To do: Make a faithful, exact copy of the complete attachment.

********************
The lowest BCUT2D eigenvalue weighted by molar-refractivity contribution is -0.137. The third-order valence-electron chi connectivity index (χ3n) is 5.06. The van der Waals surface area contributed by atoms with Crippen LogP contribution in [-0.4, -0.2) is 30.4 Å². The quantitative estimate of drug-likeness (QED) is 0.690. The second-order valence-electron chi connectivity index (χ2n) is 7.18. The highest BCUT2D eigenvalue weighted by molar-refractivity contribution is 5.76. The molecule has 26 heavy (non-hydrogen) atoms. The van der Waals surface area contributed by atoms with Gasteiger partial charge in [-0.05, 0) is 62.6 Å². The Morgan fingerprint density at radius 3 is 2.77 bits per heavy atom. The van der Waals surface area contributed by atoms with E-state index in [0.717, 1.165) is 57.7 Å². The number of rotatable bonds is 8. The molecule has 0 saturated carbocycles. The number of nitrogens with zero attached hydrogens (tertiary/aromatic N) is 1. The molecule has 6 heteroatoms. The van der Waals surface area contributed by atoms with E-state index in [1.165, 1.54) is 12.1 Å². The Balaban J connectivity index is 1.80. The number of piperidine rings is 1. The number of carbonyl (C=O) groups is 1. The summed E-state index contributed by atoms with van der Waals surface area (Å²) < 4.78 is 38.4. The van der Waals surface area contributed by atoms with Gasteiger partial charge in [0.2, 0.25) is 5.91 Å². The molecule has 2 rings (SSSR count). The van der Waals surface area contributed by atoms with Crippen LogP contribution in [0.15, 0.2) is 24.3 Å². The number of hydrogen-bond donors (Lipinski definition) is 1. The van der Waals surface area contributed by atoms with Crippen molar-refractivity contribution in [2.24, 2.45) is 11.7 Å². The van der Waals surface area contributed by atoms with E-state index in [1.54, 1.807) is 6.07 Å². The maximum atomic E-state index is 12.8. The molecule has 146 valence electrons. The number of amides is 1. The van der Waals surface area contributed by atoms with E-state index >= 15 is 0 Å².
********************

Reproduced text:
The lowest BCUT2D eigenvalue weighted by molar-refractivity contribution is -0.137. The third-order valence-electron chi connectivity index (χ3n) is 5.06. The van der Waals surface area contributed by atoms with Crippen LogP contribution in [-0.4, -0.2) is 30.4 Å². The quantitative estimate of drug-likeness (QED) is 0.690. The second-order valence-electron chi connectivity index (χ2n) is 7.18. The highest BCUT2D eigenvalue weighted by molar-refractivity contribution is 5.76. The molecule has 26 heavy (non-hydrogen) atoms. The van der Waals surface area contributed by atoms with Gasteiger partial charge in [-0.05, 0) is 62.6 Å². The Morgan fingerprint density at radius 3 is 2.77 bits per heavy atom. The van der Waals surface area contributed by atoms with E-state index in [0.717, 1.165) is 57.7 Å². The number of rotatable bonds is 8. The molecule has 0 saturated carbocycles. The number of nitrogens with zero attached hydrogens (tertiary/aromatic N) is 1. The molecule has 6 heteroatoms. The van der Waals surface area contributed by atoms with E-state index in [1.165, 1.54) is 12.1 Å². The Balaban J connectivity index is 1.80. The number of piperidine rings is 1. The number of carbonyl (C=O) groups is 1. The summed E-state index contributed by atoms with van der Waals surface area (Å²) < 4.78 is 38.4. The van der Waals surface area contributed by atoms with Gasteiger partial charge in [0.2, 0.25) is 5.91 Å². The molecule has 2 rings (SSSR count). The van der Waals surface area contributed by atoms with Crippen LogP contribution in [0.15, 0.2) is 24.3 Å². The number of hydrogen-bond donors (Lipinski definition) is 1. The van der Waals surface area contributed by atoms with Crippen molar-refractivity contribution in [2.24, 2.45) is 11.7 Å². The van der Waals surface area contributed by atoms with E-state index in [1.54, 1.807) is 6.07 Å². The maximum atomic E-state index is 12.8. The molecule has 146 valence electrons. The number of amides is 1. The van der Waals surface area contributed by atoms with E-state index >= 15 is 0 Å².